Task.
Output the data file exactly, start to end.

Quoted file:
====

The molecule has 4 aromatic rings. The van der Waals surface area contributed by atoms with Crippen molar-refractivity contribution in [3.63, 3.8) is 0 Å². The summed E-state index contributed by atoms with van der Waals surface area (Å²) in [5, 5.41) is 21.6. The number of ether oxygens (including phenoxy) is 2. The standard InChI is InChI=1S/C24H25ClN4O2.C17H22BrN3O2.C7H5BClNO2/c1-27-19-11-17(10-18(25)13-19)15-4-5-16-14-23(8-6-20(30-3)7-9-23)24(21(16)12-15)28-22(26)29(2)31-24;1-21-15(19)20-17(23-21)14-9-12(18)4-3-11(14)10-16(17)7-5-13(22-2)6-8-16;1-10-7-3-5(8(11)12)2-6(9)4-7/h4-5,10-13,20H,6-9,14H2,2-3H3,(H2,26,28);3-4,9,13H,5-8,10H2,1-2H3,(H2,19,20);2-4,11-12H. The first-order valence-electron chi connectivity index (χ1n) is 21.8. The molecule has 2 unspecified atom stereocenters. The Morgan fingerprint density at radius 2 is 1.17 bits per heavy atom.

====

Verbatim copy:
The molecule has 4 aromatic rings. The van der Waals surface area contributed by atoms with Crippen molar-refractivity contribution in [3.63, 3.8) is 0 Å². The summed E-state index contributed by atoms with van der Waals surface area (Å²) in [5, 5.41) is 21.6. The number of ether oxygens (including phenoxy) is 2. The standard InChI is InChI=1S/C24H25ClN4O2.C17H22BrN3O2.C7H5BClNO2/c1-27-19-11-17(10-18(25)13-19)15-4-5-16-14-23(8-6-20(30-3)7-9-23)24(21(16)12-15)28-22(26)29(2)31-24;1-21-15(19)20-17(23-21)14-9-12(18)4-3-11(14)10-16(17)7-5-13(22-2)6-8-16;1-10-7-3-5(8(11)12)2-6(9)4-7/h4-5,10-13,20H,6-9,14H2,2-3H3,(H2,26,28);3-4,9,13H,5-8,10H2,1-2H3,(H2,19,20);2-4,11-12H. The first-order valence-electron chi connectivity index (χ1n) is 21.8. The molecule has 2 unspecified atom stereocenters. The Morgan fingerprint density at radius 2 is 1.17 bits per heavy atom.